((don’t bother with my blog, I had to stop writing last year to start a business, but I’ll be back, though there may be nothing new to report. 🙂

    • Hi Jeff,
      Thank you for the thoughtful response.
      I tend to believe that if God is indeed – then God is too big for us mere mortals to fully grasp.
      I have always been a seeker, very interested in questions such as these, and inspired by the challenges of faith (my own, other people’s).
      Hope you return to your blog someday. A time for reading, a time for writing, right?

      • Amen and Roger all that! The too big part is called “inscrutability” and it refers to the unsearchable/unknowable aspects of a God who is so much higher than his creation, that trying to understand him would be like erudite limpets trying to understand the fisherman:

        “Why are many people prepared in advance to maintain that, whatever else God may be, He is not the concrete, living, willing, and acting God of Christian theology? I think the reason is as follows.

        Let us suppose a mystical limpet, a sage among limpets, who (rapt in vision) catches a glimpse of what Man is like. In reporting it to his disciples, who have some vision themselves (though less than he) he will have to use many negatives. He will have to tell them that Man has no shell, is not attached to a rock, is not surrounded by water. And his disciples, having a little vision of their own to help them, do get some idea of Man. But then there come erudite limpets, limpets who write histories of philosophy and give lectures on comparative religion, and who have never had any vision of their own. What they get out of the prophetic limpet’s words is simply and solely the negatives. From these, uncorrected by any positive insight, they build up a picture of Man as a sort of amorphous jelly (he has no shell) existing nowhere in particular (he is not attached to a rock) and never taking nourishment (there is no water to drift it toward him). And having a traditional reverence for Man they conclude that to be a famished jelly in a dimensionless void is the supreme mode of existence, and reject as crude, materialistic superstition any doctrine which would attribute to Man a definite shape, a structure, and organs. ”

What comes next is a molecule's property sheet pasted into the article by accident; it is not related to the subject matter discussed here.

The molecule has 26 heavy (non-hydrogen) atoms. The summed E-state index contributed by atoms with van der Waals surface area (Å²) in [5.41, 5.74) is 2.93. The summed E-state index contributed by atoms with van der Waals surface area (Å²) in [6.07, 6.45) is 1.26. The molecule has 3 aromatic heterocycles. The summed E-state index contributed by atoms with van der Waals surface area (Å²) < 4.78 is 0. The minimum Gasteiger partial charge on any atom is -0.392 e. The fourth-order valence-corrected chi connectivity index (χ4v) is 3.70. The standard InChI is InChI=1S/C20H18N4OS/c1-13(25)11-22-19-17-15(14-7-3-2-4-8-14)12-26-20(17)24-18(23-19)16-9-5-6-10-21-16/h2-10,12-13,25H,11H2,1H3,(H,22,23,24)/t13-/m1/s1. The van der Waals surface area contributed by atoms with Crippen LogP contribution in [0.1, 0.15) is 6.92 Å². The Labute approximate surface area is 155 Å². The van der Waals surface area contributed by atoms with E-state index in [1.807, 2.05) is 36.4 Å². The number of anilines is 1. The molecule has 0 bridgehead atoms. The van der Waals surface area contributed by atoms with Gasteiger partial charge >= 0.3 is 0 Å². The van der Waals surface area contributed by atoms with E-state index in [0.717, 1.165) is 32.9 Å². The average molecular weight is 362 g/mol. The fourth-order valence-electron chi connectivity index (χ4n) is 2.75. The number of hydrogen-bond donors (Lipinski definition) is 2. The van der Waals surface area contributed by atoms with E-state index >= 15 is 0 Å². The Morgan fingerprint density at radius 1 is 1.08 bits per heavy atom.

C S Lewis from Miracles
        -also-
        A great verse regarding inscrutability : http://www.biblegateway.com/passage/?search=Isaiah+55:9&version=NIV

        Meditate or I will be blogging back! He wants to be found!